16.6.09

One of my philosophy seminars is called "Topics in Contemporary Philosophy." This is a vague title. The course deals with social constructivism, relativism, and deliberation, plus the political effects of these issues. The professor is a tall, broad English man who says things like "we English are real toppers" (whatever that means) and "imagine if I came to class naked one day. This would be a transgression of unspoken social rules. Imagine if I came to class wearing a ladies dress. You would probably think I was gender-fucking but I could probably get away with it." I like him, his sardonic jokes and straight delivery, the way he pauses to think about things said. He also makes snide jokes about first year undergrads and most people laugh heartily in a self-righteous and pretentious manner, poking each other in the ribs, sharing the secret of our obvious superiority. Fuuuuck.

Good things have been happening today. I feel pleased with life. I am thinking about social constructivism and Wittgenstein.

Most people associate social/moral constructivism with increased freedom. If nothing is objectively or universally true, then we are free to construct our own realities, engage in whatever language game we choose, play within discourses. Social constructivism is linked to relativism in that it seems to be a justification for relativism. "If this way of seeing the world is contingent on a particular socio-historical context, I am justified in believing that all knowledge is relative." But I disagree. The fact that "reality" is socially constructed limits us. According to Wittgenstein, language games that we unconsciously partake in are a "form of life." Language games are not free discourses, they create limits and structures within which discourse is possible (and only within this structure). Form implies limits, and language creates limits. So the games propagated by language or institutions are manipulated and in flux, yes, but this does not mean we are not constrained within the game as players who have learned rules and have a stake in maintaining them. We are either feeding into already-existing sources of power that are invested in enforcing the already-existing system, or we subvert this system in order to establish or support new sources or forms of power. We create systems in order to delineate 'us' from 'them;' to control what it means to be 'human,' even. And these games, like the multi-faceted, layered city Wittgenstein describes, do not allow us the freedom (and tyranny) of relativism. Why and how did language develop the way it did? Think of the infinite possibilities and alternatives that could have developed and think of the various forms of power that have manipulated the way that we speak, communicate, and thus, live in the world. I'm reminded of that kid in White Noise who is mute but cries all the time. Crying is the closest we have to a universal language, really, in terms of sound. There is a girl crying outside my window, big, weepy sobs. A man is trying to talk to her and she doesn't want to go with him. He sounds intimidating. She sounds desperate, animal.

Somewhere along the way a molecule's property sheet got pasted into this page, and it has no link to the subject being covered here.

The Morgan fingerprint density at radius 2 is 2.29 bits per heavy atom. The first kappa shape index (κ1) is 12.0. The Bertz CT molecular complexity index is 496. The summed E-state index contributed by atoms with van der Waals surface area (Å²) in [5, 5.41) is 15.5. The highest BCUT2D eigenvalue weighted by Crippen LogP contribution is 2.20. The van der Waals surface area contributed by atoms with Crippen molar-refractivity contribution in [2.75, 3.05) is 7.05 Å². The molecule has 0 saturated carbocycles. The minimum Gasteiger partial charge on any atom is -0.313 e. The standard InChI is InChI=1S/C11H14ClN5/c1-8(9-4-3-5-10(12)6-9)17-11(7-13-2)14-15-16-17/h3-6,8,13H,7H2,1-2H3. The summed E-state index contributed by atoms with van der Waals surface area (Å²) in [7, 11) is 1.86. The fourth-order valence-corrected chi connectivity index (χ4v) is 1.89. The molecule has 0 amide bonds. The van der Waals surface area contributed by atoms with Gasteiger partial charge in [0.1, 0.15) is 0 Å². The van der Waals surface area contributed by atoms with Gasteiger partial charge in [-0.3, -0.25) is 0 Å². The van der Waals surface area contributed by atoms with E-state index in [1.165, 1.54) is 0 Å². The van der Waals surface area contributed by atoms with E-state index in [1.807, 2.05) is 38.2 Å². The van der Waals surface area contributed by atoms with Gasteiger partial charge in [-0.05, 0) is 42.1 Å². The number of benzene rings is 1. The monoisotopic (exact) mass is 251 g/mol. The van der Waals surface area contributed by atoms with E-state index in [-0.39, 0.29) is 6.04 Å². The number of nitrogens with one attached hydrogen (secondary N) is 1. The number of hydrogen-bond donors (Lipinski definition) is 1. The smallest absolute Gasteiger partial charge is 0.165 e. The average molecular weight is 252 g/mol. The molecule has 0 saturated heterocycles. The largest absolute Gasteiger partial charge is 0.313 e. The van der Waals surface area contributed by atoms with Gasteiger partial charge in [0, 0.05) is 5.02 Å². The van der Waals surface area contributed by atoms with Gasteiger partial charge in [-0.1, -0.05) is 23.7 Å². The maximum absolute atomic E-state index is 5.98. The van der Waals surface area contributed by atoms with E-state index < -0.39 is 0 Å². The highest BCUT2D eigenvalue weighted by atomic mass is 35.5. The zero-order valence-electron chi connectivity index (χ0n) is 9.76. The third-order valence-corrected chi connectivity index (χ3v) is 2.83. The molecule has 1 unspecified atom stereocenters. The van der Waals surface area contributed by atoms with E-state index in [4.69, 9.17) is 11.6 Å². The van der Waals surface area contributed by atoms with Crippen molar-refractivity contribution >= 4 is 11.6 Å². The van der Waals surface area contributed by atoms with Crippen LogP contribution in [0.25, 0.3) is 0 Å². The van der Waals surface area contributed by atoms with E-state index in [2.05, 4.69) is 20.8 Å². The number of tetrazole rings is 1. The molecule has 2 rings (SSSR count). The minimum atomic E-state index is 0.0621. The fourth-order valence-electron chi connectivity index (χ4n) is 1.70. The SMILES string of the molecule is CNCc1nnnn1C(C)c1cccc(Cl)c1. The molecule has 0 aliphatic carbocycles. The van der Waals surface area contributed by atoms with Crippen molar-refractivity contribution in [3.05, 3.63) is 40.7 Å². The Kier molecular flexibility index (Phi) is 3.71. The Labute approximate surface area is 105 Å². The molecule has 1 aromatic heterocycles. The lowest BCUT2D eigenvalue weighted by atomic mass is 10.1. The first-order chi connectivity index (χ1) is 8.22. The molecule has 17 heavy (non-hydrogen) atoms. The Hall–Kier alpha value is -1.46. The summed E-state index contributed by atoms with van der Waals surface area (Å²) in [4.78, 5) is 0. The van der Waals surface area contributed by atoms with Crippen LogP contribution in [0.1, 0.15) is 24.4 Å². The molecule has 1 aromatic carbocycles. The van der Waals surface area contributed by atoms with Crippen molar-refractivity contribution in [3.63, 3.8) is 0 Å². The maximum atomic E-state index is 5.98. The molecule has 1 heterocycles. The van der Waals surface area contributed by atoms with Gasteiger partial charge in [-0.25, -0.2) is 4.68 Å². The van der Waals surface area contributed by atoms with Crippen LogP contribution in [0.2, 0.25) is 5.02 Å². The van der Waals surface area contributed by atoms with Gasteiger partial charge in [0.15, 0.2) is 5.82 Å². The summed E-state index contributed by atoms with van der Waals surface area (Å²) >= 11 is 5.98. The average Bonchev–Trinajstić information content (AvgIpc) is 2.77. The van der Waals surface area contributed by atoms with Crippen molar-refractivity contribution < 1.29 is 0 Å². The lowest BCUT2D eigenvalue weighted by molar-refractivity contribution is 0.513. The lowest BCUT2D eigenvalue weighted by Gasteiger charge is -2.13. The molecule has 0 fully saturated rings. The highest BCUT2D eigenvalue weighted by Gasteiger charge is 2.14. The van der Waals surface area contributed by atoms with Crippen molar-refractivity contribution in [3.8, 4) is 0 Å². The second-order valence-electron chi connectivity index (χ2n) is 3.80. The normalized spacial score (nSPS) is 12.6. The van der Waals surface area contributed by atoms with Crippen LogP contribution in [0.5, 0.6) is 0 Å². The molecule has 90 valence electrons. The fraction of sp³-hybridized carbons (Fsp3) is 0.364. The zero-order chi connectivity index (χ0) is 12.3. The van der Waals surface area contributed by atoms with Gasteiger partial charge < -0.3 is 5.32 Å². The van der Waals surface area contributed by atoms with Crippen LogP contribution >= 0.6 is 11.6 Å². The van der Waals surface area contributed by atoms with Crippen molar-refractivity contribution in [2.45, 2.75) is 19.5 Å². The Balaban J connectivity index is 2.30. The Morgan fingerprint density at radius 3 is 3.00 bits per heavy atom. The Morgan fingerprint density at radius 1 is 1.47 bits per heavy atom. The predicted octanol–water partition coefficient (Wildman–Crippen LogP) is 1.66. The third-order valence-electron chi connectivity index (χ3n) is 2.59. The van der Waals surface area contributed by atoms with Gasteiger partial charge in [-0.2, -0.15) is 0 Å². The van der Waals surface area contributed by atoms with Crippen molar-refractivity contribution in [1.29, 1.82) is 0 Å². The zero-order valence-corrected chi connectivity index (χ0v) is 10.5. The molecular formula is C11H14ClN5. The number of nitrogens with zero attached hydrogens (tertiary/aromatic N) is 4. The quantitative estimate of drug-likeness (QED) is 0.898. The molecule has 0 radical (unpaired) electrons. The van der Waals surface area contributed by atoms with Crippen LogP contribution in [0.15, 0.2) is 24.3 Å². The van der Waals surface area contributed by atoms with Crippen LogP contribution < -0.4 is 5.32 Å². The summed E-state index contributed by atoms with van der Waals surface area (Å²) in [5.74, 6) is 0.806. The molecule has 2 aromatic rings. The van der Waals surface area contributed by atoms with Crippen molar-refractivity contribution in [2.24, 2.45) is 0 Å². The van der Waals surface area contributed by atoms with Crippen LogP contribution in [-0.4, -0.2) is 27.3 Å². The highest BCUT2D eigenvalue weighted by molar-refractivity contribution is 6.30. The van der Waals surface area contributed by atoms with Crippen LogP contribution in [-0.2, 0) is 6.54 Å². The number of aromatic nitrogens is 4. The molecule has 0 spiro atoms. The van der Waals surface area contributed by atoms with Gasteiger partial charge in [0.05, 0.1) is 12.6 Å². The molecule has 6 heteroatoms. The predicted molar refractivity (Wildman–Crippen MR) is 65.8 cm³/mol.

6 comments:

  1. i thought of that, but I'm thinking in relation to animals as well. laughter is distinctly human, or, if animals laugh, its dissimilar to humans.

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  2. I'm assuming you don't mind feedback from people who happen to find themselves here. It's an interesting blog you have. Found you through Last.fm. You can find me there as "MrWeiss", if you like.

    I think you're right to say that it would be misguided to think that social/moral constructivism entails some kind of absolute freedom. You might find some of Charles Taylor's work interesting – he has a project which could rightly be called 'moral phenomenology' that I'll try to describe /very/ briefly. On his view, our way of having values is constitutive of the way we view the world – we can't simply step outside our systems of value, because we are always evaluating what we come across. We evaluate courses of action in terms of whether we think they're “worth” doing, and we tend to orient these judgements based on more important goods – this could be something a bit simple like, “being a good friend”, or something more abstract like “being just”.

    Because you're reading Wittgenstein, I think you'll be able to appreciate this; Wittgenstein discusses how we are always already within language, and we can't very well call into question our ENTIRE language at once. We can only ever question some limited part of our language because we need language in order to question in the first place. Taylor is saying much the same thing about values. In order to question some values, we need to re-evaluate them in terms of other values – but we can't very well step outside our whole moral framework at once to be “free” of it.

    To put things into your language of “limitation”: we not absolutely free or independent of values, culture, or language because we are limited by the structure of these things, namely by being embedded in them and always already participating in them.

    It's quite in line with what you're saying, on my interpretation anyway. Hope you found it interesting.

    Cheers.

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  3. @ryan: sure. That's what I'm trying to say. Of course there is some differentiation between humans and other animals though and that's what I'm considering here: how that division is constructed, how language contributes to it, ways it can be subverted or ways that its power is 'naturally' subverted.
    @Andrew: I like what you're saying and I agree with it. Feedback is always welcome, thank you.

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  4. Glad you enjoyed it, Kristen; you're quite welcome.

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